SAN FRANCISCO — Draymond Green faced the spinal dread of losing two games to nil in the NBA Finals arriving for Game 2 on Sunday determined to be boring as hell for as long as he will have to. During the 48 minutes of the contest, he argued with the officials — and nearly every Boston Celtics player — and threw his body around the field with barely controlled fury.
In other words: the man was handed a well-deserved technical foul midway through the first quarter on a play in which the call went his way. Yes, Green set the tone for the Golden State Warriors’ blowout 107-88 series-tying victory at Chase Center, and that tone was a roar.
Green promised after Game 1 that everything would be different. He said the Celtics needed to “feel” him more, and he came out and triggered a sensory experience comparable to standing under a waterfall. Jaylen Brown was his main defensive mission, and Brown went 5 for 17 from the field, but that was just the start. There were countless possessions in which Green, perhaps the smartest defender in league history, ended up guarding three or four different Celtics. He seemed to show up wherever he was needed.
When asked when he knew the Warriors would be getting the extra-spicy version of Green for Game 2, Stephen Curry replied: “About five minutes after Game 1.”
Green was so involved in the game that there was a very real chance he would be kicked out of it. After the technical foul at the start, nothing has changed. He kept talking non-stop to anyone who wanted to listen to him and to many who would have preferred not to but had no choice. He continued to hold every tangle with Celtics players – there were plenty of them – just a second or two longer than recommended. There was one with Brown that caused the referees to put on the helmets and take a closer look to see if Green’s night was perhaps over. It wasn’t, for reasons the Celtics didn’t understand, but Green seemed indifferent.
“For me to sit and say, ‘Oh, I’m going to push it to this edge and try to pull myself out,’ that doesn’t work,” Green said. “I have to be me. So the first technology – it is what it is. It won’t stop me from being aggressive or doing what I do on the basketball court. I just have to live with the results.”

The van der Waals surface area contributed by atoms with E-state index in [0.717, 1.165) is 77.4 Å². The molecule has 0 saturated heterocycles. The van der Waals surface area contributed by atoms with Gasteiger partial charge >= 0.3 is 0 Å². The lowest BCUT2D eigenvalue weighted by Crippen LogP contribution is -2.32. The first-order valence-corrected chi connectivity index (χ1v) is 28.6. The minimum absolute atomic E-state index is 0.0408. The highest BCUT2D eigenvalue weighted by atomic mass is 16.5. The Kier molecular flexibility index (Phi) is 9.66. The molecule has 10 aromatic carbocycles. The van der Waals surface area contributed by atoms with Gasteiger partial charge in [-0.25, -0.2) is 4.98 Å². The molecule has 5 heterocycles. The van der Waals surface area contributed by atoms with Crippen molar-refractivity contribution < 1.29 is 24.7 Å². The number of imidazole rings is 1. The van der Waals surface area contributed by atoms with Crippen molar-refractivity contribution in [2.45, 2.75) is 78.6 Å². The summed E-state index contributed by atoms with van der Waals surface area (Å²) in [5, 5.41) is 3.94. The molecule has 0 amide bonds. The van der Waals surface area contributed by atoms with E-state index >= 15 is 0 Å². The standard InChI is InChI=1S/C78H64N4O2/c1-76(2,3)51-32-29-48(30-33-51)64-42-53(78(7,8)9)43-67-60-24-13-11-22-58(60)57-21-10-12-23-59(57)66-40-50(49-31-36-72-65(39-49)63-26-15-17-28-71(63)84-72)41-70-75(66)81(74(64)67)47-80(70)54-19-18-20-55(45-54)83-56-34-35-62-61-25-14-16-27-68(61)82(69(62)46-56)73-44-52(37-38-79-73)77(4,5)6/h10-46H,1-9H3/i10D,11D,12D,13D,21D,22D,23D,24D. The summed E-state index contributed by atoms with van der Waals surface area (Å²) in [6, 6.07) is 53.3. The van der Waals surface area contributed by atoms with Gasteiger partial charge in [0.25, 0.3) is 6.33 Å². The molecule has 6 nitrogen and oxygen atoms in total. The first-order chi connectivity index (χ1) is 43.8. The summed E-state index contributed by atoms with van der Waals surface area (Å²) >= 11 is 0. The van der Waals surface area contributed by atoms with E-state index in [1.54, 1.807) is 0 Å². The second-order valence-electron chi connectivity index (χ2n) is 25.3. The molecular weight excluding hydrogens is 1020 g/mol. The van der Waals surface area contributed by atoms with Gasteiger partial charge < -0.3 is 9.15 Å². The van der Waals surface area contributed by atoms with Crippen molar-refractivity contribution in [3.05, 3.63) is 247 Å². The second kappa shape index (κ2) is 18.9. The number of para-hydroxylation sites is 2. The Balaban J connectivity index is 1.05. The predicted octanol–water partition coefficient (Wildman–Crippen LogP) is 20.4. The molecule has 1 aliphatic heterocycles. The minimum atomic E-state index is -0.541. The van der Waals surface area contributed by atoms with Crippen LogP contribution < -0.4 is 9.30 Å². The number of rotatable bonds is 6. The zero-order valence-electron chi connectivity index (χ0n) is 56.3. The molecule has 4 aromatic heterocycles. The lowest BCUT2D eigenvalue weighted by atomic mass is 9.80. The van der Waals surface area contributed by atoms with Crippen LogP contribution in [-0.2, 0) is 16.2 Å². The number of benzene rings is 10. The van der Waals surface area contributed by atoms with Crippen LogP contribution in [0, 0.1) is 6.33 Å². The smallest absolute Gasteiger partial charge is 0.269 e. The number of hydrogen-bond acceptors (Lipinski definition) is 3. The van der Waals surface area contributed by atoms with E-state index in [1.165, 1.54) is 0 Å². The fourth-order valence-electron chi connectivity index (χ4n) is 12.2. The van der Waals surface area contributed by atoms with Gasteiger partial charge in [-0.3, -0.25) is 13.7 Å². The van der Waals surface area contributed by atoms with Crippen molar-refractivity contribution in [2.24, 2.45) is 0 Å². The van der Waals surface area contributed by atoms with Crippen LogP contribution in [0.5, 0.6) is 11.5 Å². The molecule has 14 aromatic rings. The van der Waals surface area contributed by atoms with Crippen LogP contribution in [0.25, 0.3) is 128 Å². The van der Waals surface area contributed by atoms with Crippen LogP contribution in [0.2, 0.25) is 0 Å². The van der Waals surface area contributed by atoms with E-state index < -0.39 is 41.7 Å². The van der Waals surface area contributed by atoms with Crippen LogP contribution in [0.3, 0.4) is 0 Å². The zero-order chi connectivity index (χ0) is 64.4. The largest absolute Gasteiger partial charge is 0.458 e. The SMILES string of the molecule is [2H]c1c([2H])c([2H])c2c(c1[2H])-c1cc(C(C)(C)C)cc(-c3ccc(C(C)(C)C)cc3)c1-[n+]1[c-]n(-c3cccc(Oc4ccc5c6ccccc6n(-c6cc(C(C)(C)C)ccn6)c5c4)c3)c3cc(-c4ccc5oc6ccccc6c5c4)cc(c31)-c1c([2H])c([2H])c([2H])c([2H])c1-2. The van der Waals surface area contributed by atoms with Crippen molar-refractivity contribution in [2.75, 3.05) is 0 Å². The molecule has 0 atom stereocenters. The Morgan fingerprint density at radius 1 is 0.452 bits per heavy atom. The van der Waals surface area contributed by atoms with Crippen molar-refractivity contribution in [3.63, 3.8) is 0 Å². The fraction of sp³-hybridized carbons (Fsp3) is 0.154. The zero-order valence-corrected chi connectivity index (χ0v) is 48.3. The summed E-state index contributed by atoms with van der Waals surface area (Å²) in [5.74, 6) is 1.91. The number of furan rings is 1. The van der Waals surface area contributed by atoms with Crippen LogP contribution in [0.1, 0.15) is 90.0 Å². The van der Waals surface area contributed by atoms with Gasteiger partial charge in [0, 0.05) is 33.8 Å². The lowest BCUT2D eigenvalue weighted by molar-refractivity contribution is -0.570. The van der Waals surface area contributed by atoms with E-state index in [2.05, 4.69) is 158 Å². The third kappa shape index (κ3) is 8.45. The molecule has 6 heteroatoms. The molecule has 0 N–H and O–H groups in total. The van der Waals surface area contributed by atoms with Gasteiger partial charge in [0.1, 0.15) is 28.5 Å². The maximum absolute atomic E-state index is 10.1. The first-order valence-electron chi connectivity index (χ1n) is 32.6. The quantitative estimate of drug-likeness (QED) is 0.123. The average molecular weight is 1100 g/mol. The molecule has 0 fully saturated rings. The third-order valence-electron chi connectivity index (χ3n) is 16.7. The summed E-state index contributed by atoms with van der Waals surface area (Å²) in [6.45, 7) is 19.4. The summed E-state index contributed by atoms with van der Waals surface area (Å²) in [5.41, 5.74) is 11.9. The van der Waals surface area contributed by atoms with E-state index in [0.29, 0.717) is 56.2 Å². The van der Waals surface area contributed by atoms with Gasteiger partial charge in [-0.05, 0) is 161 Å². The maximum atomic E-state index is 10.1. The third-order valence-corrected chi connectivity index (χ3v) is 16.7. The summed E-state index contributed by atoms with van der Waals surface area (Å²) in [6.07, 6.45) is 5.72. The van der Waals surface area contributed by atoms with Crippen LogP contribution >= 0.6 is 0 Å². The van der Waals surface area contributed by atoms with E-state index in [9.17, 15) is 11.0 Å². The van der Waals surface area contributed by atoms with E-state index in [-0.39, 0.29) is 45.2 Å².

And he seemed to know exactly where the line was, perhaps because – as the Celtics would say – he was the one who drew it.
At some point in the third quarter, Marcus Smart – Boston’s Draymond Lite – spoke to referee Zach Zarba about a matter that had nothing to do with Green; but there was Green, chest to chest with both of them. Green wasn’t going to let anything go, not that night, and he remained steadfast in his determination to keep the waters choppy.
Green was nothing if not active. When Jordan Poole received a technical foul for tripping Derrick White – a call that was quickly overturned – Green leaned on the scorer’s table and watched the officials watch the replay while providing referee Tony Brothers a current comment. Green is the public defender for the Warriors, obligated to take any business that comes his way.
“We knew we had to keep our foot on the gas and not let go,” Green said. “We did that.”
Green’s stat line was pedestrian — nine points, five rebounds, seven assists — but he chewed up the scenery all night. He stalked and engulfed Brown into submission. He stripped Al Horford of the ball in the first quarter on a drive to the lane with such force that it seemed to break Horford’s spirit.
“Some of these things don’t always show up on the stat sheet,” Curry said. “But you feel it in his presence, and the other team feels his presence and his intensity, and it’s contagious for all of us.”
Describing Horford as passive would be a compliment. After his eye-opening 26-point performance in Game 1 – on 9 of 12 shots, including 6 of 8 of 3 – he went no shot in the first half and hit just one shot, a setback to halfway through the third trimester. His play was emblematic of the Celtics’ lackluster performance. Horford went into the corner after an offensive rebound found him just under the basket. He was a step or three slow on defense, as the Warriors eagerly engaged him in pick-and-roll situations. In general, Horford walked around the yard as if he had just spent the night at the airport.
Horford understandably dismissed the idea that Green’s antics could have infiltrated his psyche and those of his teammates: “No impact. I mean, he’s going to do what he does. We’re not worried about him.”
Green offered his take.
“I think everyone played harder,” Green said. “It wasn’t just me. It was on every level. If I just take my strength and nobody else does, it doesn’t work.”
Green sat in the interview room after Game 1 and ran through the Celtics’ shooting stats. Horford, White and Smart all put up games that Green clearly didn’t see as sustainable. Green repeatedly waved the stat sheet and shook his head. He could live with that, and it wouldn’t happen again. He would see to it.
“That’s my job,” Green said after his prediction came true in Game 2. “Just like Steph Curry sets the tone on the attacking side of the ball, it’s my job to set the tone on the defensive side of the ball. ball.
“I have to keep doing that in this series. It’s only going to get harder. I have to step it up a few more notches.”
It’s hard to say if it was a promise, a threat, or an absolute impossibility. Ultimately, it’s up to the Celtics to decide. Starting with less than five minutes left in the third quarter, during a streak that saw the Celtics drop from six points to under 29, Boston seemed content to go home with the series tied. Coach Ime Udoka cleared his bench with 10 minutes to go.
The Celtics were ready to leave San Francisco — and, for now, Draymond Green — behind.